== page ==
6 solutions for board games with friends, remotely

jeux de societe en ligne dans la pandemie 1250x596 1

If you’re a board game lover like me, times are tough. It’s impossible to see each other in person to enjoy your favorite games by socializing with your friends face to face. Fortunately, I have a few solutions to offer you that will help break the loneliness and your thirst for board games.


Available on Steam but also fully playable on web browser, Tabletopia is an online service that allows you to play remotely with your friends more than 800 board games. The presentation is flawless, the games are automated, in short, it’s frankly interesting.

To get the most out of the service (access to all games, multiple simultaneous games), you will have to pay US$5 per month. A free iOS and Android application also allows you to play on your tablet!

Tabletopia touts its selection of 800 games, but beware: not all of them are commercial games. It offers a tool to create your own games and submit them to the platform. On the one hand, it’s good news if you have an idea and want to try it out without having to buy hardware, but on the other hand, we end up with hundreds of titles that may not be as balanced or fun as a commercial game.

Board Game Arena

This is the less glamorous version of Tabletopia. Be careful, this is not necessarily a bad thing! Board Game Arena is therefore less expensive, less demanding for your PC (a friend was not able to run Tabletopia on his old PC), and offers a completely different selection of games. I would even go so far as to say that the games available on BGA are more interesting, and contain more unmissable hits like 7 wonders, Carcassonne, Stone Age or King Domino.

Even if it is less beautiful visually, it is just as functional and offers interactive tutorials to learn certain games.

Several of these headlines are stuck behind the Premium subscription, but at $5 per month, or $3 per month with the annual subscription, it’s well worth it.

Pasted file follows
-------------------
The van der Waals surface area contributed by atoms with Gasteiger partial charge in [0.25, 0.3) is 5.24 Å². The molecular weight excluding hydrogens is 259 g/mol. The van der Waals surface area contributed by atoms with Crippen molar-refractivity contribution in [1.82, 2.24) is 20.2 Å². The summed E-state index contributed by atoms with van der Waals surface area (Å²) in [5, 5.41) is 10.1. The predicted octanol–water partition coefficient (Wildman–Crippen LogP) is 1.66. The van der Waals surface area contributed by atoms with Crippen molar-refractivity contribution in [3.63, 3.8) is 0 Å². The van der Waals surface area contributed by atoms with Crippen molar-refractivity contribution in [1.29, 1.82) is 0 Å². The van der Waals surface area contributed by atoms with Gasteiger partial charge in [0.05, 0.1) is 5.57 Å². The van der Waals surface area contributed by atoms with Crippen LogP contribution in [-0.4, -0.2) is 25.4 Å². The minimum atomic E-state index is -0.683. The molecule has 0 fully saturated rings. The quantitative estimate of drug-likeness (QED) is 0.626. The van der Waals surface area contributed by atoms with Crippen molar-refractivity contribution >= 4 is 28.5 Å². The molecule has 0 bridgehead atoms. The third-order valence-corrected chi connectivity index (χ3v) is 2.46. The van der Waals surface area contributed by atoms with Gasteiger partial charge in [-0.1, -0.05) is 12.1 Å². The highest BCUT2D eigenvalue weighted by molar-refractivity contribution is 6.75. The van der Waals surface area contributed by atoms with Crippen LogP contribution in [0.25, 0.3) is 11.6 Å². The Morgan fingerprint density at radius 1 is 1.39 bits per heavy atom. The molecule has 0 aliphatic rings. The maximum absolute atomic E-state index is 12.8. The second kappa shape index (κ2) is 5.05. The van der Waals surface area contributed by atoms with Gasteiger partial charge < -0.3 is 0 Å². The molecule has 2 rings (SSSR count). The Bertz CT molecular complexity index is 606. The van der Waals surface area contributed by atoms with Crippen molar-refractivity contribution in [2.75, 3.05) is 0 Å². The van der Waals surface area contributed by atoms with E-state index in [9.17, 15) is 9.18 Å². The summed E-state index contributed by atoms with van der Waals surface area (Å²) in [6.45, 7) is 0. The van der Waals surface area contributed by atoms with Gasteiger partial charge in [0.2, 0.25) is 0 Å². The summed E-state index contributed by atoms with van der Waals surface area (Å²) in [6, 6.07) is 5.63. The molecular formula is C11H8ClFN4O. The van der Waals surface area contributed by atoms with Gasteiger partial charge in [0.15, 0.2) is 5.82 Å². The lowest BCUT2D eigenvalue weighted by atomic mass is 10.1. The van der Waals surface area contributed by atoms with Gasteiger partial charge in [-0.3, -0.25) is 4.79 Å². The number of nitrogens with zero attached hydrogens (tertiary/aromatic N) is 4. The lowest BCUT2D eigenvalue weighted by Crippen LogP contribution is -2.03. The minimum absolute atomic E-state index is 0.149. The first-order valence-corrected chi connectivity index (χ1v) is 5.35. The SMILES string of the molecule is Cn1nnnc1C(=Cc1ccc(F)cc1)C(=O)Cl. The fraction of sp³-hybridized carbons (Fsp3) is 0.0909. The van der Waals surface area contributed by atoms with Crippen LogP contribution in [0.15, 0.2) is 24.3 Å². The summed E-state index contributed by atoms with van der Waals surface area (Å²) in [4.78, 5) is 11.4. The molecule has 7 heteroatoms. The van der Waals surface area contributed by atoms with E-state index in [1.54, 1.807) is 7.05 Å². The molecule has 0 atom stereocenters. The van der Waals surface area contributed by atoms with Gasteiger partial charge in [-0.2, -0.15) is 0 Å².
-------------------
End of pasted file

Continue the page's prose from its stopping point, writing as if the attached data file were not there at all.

Board Game Arena’s servers are having a bit of a hard time managing demand in this time of crisis, but if you choose your gaming hours wisely, you’ll be able to enjoy the site without a hit.

Tabletop Simulator

It’s the most unstable option of the entire lot, but has the largest selection of games. Tabletop simulator is a 3D environment with physics that allows us to take objects, roll dice, organize maps, etc. It is the community that creates the necessary content for each game, downloadable on the Steam Workshop.

No less than 14,000 games are available. Think of a game, and it’s probably available. The Game of Life Star Wars Edition? Of course! The 1988 game The Legend of Zelda by Milton Bradley? He is there. Is it all legal? I have no idea!

The problem with Tabletop Simulator is that you have to be overly focused. It is not automated (except for a few Workshop games with scripts) and does not contain a tutorial, so you need to know the rules of the game and apply them yourself. It is also quite clumsy in its controls: a bad movement and the pieces on the table fly in all directions. Its famous “table flip” has made it popular, but it proves that the physics of the game makes the experience excessively fragile.

For savvy users, but its $20 price without subscription and huge selection of games make it a must-have. For the most total immersion, Tabletop Simulator is even playable in VR!

Good old Steam games!

Because the best possible experience is the official version of a board game on Steam. Optimized menus, a soundscape, beautiful presentation, and games against an AI will never be matched by the above options. Of course, this quality has a price. Each game has to be purchased individually, and at $20 for the more expensive ones, it can get the wallet. On the other hand, all it takes is one purchase and it’s yours forever, unlike subscription services.

The list of great games on Steam keeps growing, but some of my favorites include Sagrada, Splendor, Tokaido, Flash Point, Evolution, Potion Explosion, and many, many more.

Why not try a game on Steam before buying the physical version? This is the most optimal way to learn how to play, see if the mechanics you like, and make a few matches against the computer. Gloomhaven, Aeon’s End, Terra Mystica, and other games whose price is close to a hundred dollars is worth a little detour on Steam.

Remote play together

Most board games on Steam are playable online, but for the others, a new option has been available since November: Remote Play Together!

It simulates local multiplayer. Only one player needs to own a copy. This one streams its screen, while the remote players stream their controls (controller, or keyboard / mouse).

This is interesting for board games since many have a “pass’n play” mode, allowing local games. These are not action games, so even if a small lag would be present, it will not affect the experience. You can use Steam’s voice chat while playing, for social parties.

By buying a single copy, it can become profitable quickly, if each player gets a game and you use Remote Play in turn.

Dominion Online

Dominion, the deck-builing game is playable in your browser for free on https://dominion.games/. Expansions are paid, but the base game is already a lot of fun. This is an opportunity to discover it or to replay it easily with friends!

Leave a Reply